Lymph node-positive breast tumors are more likely to express COX2 than node-negative tumors. In preclinical studies, COX2 inhibition prevents breast tumor spread to lymph nodes. Therefore, we examined the association between recent (1 year) prediagnostic use of aspirin (COX1/COX2 inhibitor), lymph node involvement at breast cancer diagnosis, and breast cancer-specific mortality. Women with stage I-III breast cancer diagnosed from 2001 to 2006 (N = 2, 796) were identified from Ireland's National Cancer Registry. These data were linked to prescription refill and mammographic screening databases. Relative risks (RR) were estimated for associations between prediagnostic aspirin use and lymph node-positive status at diagnosis. HRs were estimated for associations between pre- and postdiagnostic aspirin use and 5-year mortality, stratified by lymph node status. Women with prediagnostic aspirin use were statistically significantly less likely to present with a lymph node-positive tumor than nonusers [RR = 0.89; 95% confidence interval (CI), 0.81-0.97], particularly those with larger (Pinteraction = 0.036), progesterone receptor (PR)-negative (Pinteraction < 0.001) or estrogen receptor (ER)-negative (Pinteraction = 0.056) tumors. The magnitude of this association increased with dose (Ptrend < 0.01) and dosing intensity (Ptrend < 0.001) and was similar in women with or without screen-detected tumors (Pinteraction = 0.70). Prediagnostic aspirin use was associated with lower 5-year breast cancer-specific mortality among women with lymph node-negative tumors (HR, 0.55; 95% CI, 0.33-0.92) but not node-positive tumors (HR, 0.91; 95% CI, 0.37-1.22). Tests for effect-modification were, however, not statistically significant (P interaction =0.087). Postdiagnostic aspirin use was not associated with breast cancer-specific mortality (HR, 0.99; 95% CI, 0.68-1.45). Our findings indicate that recent prediagnostic aspirin use is protective against lymph node-positive breast cancer. This is a plausible explanation for reductions in breast cancer mortality reported in observational studies of aspirin use.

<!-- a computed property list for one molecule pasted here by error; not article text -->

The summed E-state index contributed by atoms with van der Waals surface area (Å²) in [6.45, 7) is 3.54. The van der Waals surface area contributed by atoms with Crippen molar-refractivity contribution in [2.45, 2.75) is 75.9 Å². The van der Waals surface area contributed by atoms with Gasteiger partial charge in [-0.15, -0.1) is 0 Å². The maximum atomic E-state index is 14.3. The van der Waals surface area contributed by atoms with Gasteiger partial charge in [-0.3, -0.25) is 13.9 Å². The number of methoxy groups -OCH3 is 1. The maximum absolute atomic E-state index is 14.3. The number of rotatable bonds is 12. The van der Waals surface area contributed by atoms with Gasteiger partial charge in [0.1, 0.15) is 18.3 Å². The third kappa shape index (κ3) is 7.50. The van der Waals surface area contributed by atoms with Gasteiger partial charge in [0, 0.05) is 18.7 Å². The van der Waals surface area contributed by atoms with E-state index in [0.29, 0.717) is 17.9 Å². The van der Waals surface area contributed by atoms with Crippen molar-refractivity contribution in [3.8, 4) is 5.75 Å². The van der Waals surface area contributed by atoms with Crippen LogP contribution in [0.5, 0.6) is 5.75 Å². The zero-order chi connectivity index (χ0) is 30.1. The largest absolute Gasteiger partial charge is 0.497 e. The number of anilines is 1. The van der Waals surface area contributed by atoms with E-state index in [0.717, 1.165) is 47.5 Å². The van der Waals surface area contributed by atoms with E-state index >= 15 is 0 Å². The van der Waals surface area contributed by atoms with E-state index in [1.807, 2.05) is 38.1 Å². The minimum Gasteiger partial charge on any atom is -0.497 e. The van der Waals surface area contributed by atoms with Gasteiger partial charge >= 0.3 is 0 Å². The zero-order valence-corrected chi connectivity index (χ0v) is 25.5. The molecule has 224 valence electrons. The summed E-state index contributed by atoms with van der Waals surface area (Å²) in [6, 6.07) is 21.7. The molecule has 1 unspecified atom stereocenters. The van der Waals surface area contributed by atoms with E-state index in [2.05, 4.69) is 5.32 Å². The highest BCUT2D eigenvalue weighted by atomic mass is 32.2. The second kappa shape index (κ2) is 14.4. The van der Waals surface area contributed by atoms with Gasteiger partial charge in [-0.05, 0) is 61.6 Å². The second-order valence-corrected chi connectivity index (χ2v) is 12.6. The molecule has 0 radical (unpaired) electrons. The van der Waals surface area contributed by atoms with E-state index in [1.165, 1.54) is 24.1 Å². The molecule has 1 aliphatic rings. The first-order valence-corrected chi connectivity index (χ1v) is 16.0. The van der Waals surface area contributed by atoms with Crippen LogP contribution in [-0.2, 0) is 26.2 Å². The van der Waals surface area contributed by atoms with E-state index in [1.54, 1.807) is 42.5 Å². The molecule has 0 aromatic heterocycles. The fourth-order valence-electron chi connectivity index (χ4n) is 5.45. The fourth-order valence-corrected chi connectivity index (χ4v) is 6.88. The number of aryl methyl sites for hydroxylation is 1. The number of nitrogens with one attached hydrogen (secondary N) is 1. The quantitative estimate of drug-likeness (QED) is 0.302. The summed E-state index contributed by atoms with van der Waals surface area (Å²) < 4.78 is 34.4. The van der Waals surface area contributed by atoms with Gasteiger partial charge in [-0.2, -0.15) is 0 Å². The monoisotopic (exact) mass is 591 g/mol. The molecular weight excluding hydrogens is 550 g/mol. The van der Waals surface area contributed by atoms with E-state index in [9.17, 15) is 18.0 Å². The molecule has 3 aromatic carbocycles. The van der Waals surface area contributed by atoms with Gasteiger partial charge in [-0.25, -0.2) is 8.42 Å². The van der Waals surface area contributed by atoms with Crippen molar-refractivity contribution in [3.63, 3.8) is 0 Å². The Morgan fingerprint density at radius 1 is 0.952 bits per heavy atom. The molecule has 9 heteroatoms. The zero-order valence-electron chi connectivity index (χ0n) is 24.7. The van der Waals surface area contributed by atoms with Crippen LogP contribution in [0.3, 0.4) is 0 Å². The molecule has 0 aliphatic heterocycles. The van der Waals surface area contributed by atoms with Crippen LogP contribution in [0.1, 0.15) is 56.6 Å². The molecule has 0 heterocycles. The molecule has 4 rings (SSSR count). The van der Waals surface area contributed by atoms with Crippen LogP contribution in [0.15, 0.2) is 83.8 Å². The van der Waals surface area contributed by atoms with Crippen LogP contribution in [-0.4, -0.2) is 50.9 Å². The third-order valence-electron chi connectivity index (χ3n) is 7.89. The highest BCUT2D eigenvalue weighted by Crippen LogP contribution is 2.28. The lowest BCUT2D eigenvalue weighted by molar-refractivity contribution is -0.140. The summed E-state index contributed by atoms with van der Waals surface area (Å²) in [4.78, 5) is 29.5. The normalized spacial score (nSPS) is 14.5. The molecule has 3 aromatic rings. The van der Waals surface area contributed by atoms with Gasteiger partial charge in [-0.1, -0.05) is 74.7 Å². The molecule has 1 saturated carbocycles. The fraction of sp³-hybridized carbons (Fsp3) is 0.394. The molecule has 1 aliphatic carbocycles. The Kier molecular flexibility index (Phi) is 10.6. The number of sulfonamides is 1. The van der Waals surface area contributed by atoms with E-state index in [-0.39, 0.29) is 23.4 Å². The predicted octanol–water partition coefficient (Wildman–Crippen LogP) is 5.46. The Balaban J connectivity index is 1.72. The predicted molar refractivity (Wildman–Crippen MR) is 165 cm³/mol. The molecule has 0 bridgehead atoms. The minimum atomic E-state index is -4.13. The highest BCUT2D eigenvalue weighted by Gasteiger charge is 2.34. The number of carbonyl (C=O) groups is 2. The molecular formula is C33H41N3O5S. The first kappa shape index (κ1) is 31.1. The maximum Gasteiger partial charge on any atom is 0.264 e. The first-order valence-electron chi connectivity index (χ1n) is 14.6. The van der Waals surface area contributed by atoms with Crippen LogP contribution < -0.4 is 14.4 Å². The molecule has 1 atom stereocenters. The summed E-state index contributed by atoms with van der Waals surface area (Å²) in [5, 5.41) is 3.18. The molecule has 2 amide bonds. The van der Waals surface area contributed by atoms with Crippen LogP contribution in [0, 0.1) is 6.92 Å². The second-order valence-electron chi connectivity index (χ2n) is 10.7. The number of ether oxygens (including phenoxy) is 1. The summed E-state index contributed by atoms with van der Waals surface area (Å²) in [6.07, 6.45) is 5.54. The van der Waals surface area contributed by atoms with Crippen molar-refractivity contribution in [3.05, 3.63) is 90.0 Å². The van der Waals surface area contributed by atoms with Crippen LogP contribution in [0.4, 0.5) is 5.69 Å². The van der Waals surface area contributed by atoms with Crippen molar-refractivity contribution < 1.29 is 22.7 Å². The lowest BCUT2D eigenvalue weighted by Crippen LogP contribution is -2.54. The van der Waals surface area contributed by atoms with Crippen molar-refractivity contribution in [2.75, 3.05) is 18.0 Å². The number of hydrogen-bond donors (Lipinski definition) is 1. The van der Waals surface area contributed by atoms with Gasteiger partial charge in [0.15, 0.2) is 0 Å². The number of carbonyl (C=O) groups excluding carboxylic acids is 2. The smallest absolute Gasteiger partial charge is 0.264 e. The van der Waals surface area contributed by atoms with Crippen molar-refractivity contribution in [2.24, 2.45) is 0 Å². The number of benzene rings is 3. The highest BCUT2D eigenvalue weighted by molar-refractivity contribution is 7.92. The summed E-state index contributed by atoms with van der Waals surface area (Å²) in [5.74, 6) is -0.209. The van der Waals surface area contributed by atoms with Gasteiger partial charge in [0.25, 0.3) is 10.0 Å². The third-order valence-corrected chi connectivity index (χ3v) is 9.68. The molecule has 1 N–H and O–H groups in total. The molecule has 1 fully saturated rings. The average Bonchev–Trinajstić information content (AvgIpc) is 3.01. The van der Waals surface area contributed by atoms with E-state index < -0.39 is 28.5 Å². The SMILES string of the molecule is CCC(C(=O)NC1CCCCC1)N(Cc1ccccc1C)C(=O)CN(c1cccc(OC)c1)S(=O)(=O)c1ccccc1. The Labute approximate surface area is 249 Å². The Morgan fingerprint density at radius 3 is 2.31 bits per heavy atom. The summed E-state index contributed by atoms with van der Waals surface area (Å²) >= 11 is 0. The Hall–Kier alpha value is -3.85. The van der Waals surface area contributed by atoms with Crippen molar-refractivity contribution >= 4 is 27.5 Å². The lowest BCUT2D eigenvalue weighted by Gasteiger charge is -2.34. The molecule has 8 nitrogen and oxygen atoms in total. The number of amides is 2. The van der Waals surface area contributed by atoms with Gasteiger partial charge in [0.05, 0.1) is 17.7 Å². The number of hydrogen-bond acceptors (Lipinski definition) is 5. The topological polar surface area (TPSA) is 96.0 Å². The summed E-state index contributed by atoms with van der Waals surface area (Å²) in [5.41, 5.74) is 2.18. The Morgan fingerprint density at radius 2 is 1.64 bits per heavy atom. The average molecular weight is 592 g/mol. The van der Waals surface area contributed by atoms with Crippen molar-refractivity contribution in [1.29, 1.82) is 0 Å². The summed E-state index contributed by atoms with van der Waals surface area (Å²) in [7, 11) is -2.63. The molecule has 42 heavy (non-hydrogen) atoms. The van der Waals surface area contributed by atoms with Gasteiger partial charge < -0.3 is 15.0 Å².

ASJC Scopus subject areas
- Cancer Research